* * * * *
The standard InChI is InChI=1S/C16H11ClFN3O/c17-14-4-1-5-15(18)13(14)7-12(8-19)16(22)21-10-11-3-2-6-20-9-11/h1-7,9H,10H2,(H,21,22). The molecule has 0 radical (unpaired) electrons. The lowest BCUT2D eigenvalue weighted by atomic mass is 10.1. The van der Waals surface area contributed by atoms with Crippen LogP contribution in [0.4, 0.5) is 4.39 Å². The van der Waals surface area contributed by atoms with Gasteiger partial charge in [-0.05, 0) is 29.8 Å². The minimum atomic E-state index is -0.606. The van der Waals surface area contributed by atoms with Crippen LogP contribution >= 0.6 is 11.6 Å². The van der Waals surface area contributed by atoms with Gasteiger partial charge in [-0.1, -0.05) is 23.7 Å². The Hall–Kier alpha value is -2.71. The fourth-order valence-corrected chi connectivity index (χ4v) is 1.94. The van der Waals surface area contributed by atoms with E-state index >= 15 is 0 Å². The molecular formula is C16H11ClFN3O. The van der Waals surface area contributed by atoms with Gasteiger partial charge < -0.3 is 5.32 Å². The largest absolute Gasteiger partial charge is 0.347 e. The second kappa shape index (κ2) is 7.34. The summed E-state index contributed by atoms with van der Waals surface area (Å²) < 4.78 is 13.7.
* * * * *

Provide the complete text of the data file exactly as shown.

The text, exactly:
The standard InChI is InChI=1S/C16H11ClFN3O/c17-14-4-1-5-15(18)13(14)7-12(8-19)16(22)21-10-11-3-2-6-20-9-11/h1-7,9H,10H2,(H,21,22). The molecule has 0 radical (unpaired) electrons. The lowest BCUT2D eigenvalue weighted by atomic mass is 10.1. The van der Waals surface area contributed by atoms with Crippen LogP contribution in [0.4, 0.5) is 4.39 Å². The van der Waals surface area contributed by atoms with Gasteiger partial charge in [-0.05, 0) is 29.8 Å². The minimum atomic E-state index is -0.606. The van der Waals surface area contributed by atoms with Crippen LogP contribution >= 0.6 is 11.6 Å². The van der Waals surface area contributed by atoms with Gasteiger partial charge in [-0.1, -0.05) is 23.7 Å². The Hall–Kier alpha value is -2.71. The fourth-order valence-corrected chi connectivity index (χ4v) is 1.94. The van der Waals surface area contributed by atoms with E-state index >= 15 is 0 Å². The molecular formula is C16H11ClFN3O. The van der Waals surface area contributed by atoms with Gasteiger partial charge < -0.3 is 5.32 Å². The largest absolute Gasteiger partial charge is 0.347 e. The second kappa shape index (κ2) is 7.34. The summed E-state index contributed by atoms with van der Waals surface area (Å²) < 4.78 is 13.7.